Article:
I planted my sweet potatoes the other day, and I’ve got to hand it to Burpee (where I ordered them), they said they’d arrive on the 25th, and they arrived on the 25th.
If you’ve never grown sweet potatoes, you probably can, most areas of the US and even southern Canada have a long enough and warm enough growing season. There are also certain varieties that require a shorter hot growing season.
Being in Michigan I ordered one of those varieties, Georgia Jet.
Sweet potatoes are generally sold as slips. You can make your own slips, you basically stick a sweet potato in a vase of water suspended with the aid of some toothpicks. Do this 8 weeks or so before your frost safe date, they take awhile to develop, then when you’re ready you cut them off and plant them.
Or you can order slips, which I did this year (the ones I made for myself in the picture was purely for the benefit of this blog post, the lengths I go to for my readers). When the slips arrive they typically look dead, but that is normal, just put them in cool water if you can’t plant them right away (But strive to plant them right away) and try not to plant them in the glaring sun of the afternoon, but towards sunset. Water well at planting and the next few days and they should perk back up. They are very hardy plants.
Sweet potatoes, like all root crops, prefer a loose light soil so they can grow big roots. In the bed which I planted them I turned the soil significantly with my pitch fork, and I used raised beds so it has no foot compaction, then I mounded up 10 inch high mounds of potting mix (which is as loose and as light of soil as you can find – if not cheap), and planted the potatoes in the mix. This thus creates the loosest lightest possible soil I can think of. Hopefully they do well. And of course next year, I can just reuse the same potting mix, so, it’ll be cheaper. Raised beds are also good because the soil tends to be warmer, and they need warm soil.
Sweet potatoes can also be grown in containers, if you have some big enough. I use those big black plastic containers trees come in from the nursery. If you’re big into gardening and landscaping you probably have a few hanging around. You can recycle them or throw them away but I never do because they’re so useful. For instance when digging a planting hole in an established bed they can be used to hold the soil so it doesn’t get scattered on your mulch, but that is another post. They just so happen to be very good as vegetable containers (regular potatoes too).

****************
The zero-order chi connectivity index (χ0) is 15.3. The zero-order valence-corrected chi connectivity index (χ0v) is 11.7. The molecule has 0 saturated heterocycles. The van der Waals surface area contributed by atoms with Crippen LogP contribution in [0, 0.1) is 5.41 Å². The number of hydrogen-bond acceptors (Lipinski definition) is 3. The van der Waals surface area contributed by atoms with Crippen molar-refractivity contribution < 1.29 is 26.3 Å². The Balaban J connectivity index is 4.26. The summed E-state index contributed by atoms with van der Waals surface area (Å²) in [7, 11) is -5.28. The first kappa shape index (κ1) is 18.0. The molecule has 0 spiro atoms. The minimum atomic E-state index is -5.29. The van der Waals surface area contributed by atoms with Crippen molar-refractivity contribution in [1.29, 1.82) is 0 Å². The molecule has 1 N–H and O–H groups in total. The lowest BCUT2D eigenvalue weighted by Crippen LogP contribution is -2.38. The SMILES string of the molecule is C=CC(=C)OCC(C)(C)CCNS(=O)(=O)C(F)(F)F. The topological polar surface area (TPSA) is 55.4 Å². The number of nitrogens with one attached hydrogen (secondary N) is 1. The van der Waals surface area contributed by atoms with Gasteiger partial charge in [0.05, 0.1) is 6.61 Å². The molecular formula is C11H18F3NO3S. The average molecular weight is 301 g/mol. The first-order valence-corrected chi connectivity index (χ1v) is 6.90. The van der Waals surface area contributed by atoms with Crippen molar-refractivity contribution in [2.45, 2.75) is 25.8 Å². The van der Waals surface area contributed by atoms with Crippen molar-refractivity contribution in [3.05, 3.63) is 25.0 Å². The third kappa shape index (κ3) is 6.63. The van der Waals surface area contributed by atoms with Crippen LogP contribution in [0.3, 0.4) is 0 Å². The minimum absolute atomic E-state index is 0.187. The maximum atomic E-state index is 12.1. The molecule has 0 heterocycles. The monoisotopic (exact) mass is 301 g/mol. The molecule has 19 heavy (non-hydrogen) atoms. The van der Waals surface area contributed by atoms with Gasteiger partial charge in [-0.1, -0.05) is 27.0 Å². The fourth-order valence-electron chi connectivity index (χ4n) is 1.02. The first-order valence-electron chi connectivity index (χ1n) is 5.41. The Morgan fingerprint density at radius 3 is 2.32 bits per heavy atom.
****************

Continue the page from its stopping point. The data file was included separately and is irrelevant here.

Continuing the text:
In an interesting bit of serendipity, not only are these containers big enough to grow sweet potatoes, but usually made of black plastic, which of course attracts the sun, gets hot, and heats up the soil, just what sweet potatoes like.
When planting sweet potatoes plants should be in hills 12-18 inches apart, with 4 feet between rows. When translating that spacing to our big containers, it basically means you plant 1 slip per container.
Sweet potatoes can be harvested any time throughout the growing season, but the longer you wait the bigger they will be. Towards the end hold on on watering lest they crack like a cabbage after a rain. Once harvested they must cure and dry a little in a fairly hot dry place, then you can store them in a cool dry place. If stored correctly they can keep months, which means your Fall harvest can last until Spring, at which point you can make your own slips from one, thus providing you with perpetual sweet potatoes.